As we approach “the most wonderful time of the year”–the holidays–it’s important to consider how we can best meet the needs of our companion pets along with those of other family members.
Whether you stay at home, travel or combine home time with road time, having a specific, shared family plan for your pets will help everyone in your household enjoy the holidays to the fullest.
From a pet’s perspective, major holidays can change their schedule, add emotional stress and serve up a variety of tasty, but not necessarily healthy, new foods. Decorations and holiday treats and toys can add additional safety and health hazards for pets. Alternatively, holidays can provide more time for dogs to interact with their full pack and for cats to reconnect with visiting family members who may have left for school or grown up and moved into their own homes.
Here are some quick tips on helping our pets join us in our love of the holidays.
1) Stick to your pet’s routine: If your dog normally enjoys two walks per day after eating and receives a small treat at the end of your walk, do your best to maintain that schedule during the holidays. They will be healthier, less stressed and better behaved despite the increased pace of your holiday life if you keep their schedule in place.
2) Book appropriate pet holiday care: If you are traveling for the holidays, make your pet care plans as early as possible and evaluate which pet care option best fits your travel schedule and your pet’s personality and needs.
3) Keep your home safe for pets: For many of us, holiday decorations elevate our spirits and trigger fond memories of prior family celebrations. With pets in our home, however, we need to be strategic in the placement and type of decorations we use to avoid creating “attractive nuisances.” Decorations and holiday items such as tinsel, ribbon, wrapping paper, light strings and holiday plants (i.e., holly and poinsettia) can be dangerous to unsupervised pets. Pets also may become sick drinking water or nibbling on presents under the family tree.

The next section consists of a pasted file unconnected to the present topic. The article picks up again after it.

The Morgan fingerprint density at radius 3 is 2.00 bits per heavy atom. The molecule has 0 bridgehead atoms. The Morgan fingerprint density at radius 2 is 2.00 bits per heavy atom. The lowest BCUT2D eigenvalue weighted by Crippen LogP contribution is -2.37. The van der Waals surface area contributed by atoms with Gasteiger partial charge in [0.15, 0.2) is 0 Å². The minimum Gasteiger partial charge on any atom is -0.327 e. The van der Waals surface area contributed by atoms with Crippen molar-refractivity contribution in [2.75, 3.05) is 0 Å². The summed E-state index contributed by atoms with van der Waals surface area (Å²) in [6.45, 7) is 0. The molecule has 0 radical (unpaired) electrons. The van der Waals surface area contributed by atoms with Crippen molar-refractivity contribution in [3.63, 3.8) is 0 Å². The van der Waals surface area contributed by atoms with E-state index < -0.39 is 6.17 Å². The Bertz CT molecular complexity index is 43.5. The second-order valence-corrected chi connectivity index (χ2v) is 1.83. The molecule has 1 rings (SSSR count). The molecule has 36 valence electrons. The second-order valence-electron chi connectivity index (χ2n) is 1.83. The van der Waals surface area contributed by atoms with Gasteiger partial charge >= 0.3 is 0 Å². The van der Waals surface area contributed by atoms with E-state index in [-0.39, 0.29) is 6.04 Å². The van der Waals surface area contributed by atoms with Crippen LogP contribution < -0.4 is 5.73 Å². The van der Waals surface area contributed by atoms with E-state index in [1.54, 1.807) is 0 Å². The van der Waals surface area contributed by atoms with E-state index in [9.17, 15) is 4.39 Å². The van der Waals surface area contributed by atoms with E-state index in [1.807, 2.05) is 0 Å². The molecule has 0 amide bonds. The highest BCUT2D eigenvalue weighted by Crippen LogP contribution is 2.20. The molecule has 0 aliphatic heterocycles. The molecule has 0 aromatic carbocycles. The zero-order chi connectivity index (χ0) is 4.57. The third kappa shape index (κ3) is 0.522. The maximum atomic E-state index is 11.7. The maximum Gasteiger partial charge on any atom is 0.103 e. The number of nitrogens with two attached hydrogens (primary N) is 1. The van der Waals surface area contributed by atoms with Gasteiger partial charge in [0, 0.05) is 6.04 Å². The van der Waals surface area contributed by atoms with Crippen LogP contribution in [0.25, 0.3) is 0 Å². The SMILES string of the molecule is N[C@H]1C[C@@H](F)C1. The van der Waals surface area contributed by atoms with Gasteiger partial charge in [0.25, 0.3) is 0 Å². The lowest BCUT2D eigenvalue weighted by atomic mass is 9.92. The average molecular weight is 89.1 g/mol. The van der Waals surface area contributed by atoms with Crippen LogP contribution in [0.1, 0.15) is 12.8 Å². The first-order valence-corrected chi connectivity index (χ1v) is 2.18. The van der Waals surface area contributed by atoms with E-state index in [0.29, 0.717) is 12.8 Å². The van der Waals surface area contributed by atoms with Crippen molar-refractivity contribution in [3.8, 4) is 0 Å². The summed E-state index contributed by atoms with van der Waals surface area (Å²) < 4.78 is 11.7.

You can manage these risks by putting out presents with pet treats or candy inside at the last minute; hanging lights and tinsel at a higher level on your holiday tree; picking up ribbon and torn wrapping paper promptly; vacuuming fallen pine needles daily; and monitoring your pet closely in rooms where decorations are within their reach. If you sense you have an “attractive nuisance” in a particular area of your home, you can temporarily move furniture to make it harder for an inquisitive pet to gain access to it.
4) Minimize pet consumption of holiday foods: While most of us savor the variety of our favorite holiday dinners and treats, in general we should minimize sharing our bounty with our furry friends. Unfortunately, the “don’t serve” list may include toxic ingredients in items that enter the retail pet food chain (such as a current warning on jerky treats containing duck, chicken and sweet potatoes that were manufactured in China). Be particularly vigilant during the holidays about what pet treats you buy and serve. Recalls and alerts are posted on the Facebook page of the American Veterinary Medical Association (AVMA).
Certain table and kitchen scraps such as fatty meat pieces and skin, bread dough, bones from pork and poultry, as well as alcoholic beverages and chocolate–among other food items–are dangerous or even toxic to pets. Instead, wrap up some healthy treats and keep your pet safe and happy this holiday season. Add an extra hug for good measure!
Chris Bates is the founder of Top Choice Pet Care LLC (www.topchoicepetcare.com), which provides affordable, loving and reliable dog walking, pet sitting and other pet services to the Bristow, Gainesville, Haymarket, Manassas and Nokesville communities. A farmer’s son, life-long animal lover and pet owner, Chris is a Certified Professional Pet Sitter (CPPS) through Pet Sitters International and is PetSaver™ trained in pet first aid and CPR.